"I am sincerely grateful to our customers of more than 7 million people around the world who newly purchased Toyota vehicles.”
Toyota Motor Corporation said this morning in a statement that profits will rise 48% this fiscal year, as it boosts sales in Asia and recovers from record numbers of recalls.
Toyota made a net profit of 112.2 billion yen ($1.2 billion) in its fiscal fourth quarter compared to a net loss of 765.8 billion yen in the same period a year earlier.
The world’s largest automaker predicts that global sales will increase to 7.29 million units, up 53 thousand units from fiscal year 2010, in what appears to be an extremely conservative forecast.
TMC President Akio Toyoda said, “I am sincerely grateful to our dealers and suppliers who remained fully committed to providing as many cars as possible to customers, and to our employees as well as our overseas business operations for their efforts in working together so that the company will return to its normal state as soon as possible. And finally, above all, I am sincerely grateful to our customers of more than 7 million people around the world who newly purchased Toyota vehicles.”
Subject to the usual caveats, Toyota said net income would rise to 310 billion yen ($3.35 billion) in the fiscal year ending in March, up from 209 billion yen a year earlier. Toyota forecast exchange rates of 90 yen to the dollar and 125 yen to the euro, compared with an average 93 yen against the dollar and 131 yen against the euro last fiscal year.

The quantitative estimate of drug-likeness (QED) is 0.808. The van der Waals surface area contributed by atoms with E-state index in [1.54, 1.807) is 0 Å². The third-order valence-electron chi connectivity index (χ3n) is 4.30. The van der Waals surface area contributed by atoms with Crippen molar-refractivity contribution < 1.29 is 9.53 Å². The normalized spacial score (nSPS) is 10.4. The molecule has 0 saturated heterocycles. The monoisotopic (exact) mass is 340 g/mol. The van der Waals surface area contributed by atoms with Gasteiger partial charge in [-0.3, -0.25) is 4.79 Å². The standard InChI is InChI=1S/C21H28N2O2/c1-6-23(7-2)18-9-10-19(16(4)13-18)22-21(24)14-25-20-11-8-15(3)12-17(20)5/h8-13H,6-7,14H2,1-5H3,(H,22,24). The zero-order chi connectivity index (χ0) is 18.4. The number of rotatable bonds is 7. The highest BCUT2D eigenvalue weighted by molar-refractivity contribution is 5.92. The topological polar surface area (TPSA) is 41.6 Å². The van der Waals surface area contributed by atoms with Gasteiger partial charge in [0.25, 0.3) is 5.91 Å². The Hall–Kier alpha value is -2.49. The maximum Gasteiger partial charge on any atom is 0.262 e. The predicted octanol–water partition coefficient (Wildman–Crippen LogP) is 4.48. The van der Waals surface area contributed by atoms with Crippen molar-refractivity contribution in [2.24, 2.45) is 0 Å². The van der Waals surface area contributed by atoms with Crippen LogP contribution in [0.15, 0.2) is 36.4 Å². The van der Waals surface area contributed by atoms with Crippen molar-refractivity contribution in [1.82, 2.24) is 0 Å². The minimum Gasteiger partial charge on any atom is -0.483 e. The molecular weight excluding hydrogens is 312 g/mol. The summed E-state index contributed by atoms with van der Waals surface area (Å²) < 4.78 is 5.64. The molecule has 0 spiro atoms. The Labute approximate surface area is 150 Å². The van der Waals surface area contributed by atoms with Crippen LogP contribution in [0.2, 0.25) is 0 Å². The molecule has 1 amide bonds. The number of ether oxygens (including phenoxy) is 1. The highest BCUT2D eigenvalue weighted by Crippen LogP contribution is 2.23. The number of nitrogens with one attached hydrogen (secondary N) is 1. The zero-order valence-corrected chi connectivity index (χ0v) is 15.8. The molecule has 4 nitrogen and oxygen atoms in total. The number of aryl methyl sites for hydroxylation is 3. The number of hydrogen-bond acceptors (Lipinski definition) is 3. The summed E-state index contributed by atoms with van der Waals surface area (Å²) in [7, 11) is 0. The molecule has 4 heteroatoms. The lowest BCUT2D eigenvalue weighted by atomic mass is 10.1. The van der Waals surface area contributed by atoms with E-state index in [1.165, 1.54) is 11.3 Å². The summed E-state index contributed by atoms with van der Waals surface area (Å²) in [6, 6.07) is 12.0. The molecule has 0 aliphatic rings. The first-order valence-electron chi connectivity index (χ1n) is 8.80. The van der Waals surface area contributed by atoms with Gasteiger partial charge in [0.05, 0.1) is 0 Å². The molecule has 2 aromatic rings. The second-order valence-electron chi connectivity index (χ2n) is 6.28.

In the critical U.S. market, Toyota’s sales rose 24% in April as record incentives increased demand for its fuel efficient Corolla and Prius models among others, while ameliorating the impact of recalls of more than 8 million vehicles worldwide unintended acceleration safety defects. This is good news for buyers, as sales incentives will likely continue for some time.
Toyota predicts that North American sales will increase only 1.5% this fiscal year to 2.13 million vehicles. Toyota’s U.S. sales dropped 20% in 2009, when industry wide sales slumped 21% to 10.4 million units, the lowest level since 1982. However, Toyota and Lexus sales in the U.S. have been surging since March, when it introduced widespread and extensive sales incentives.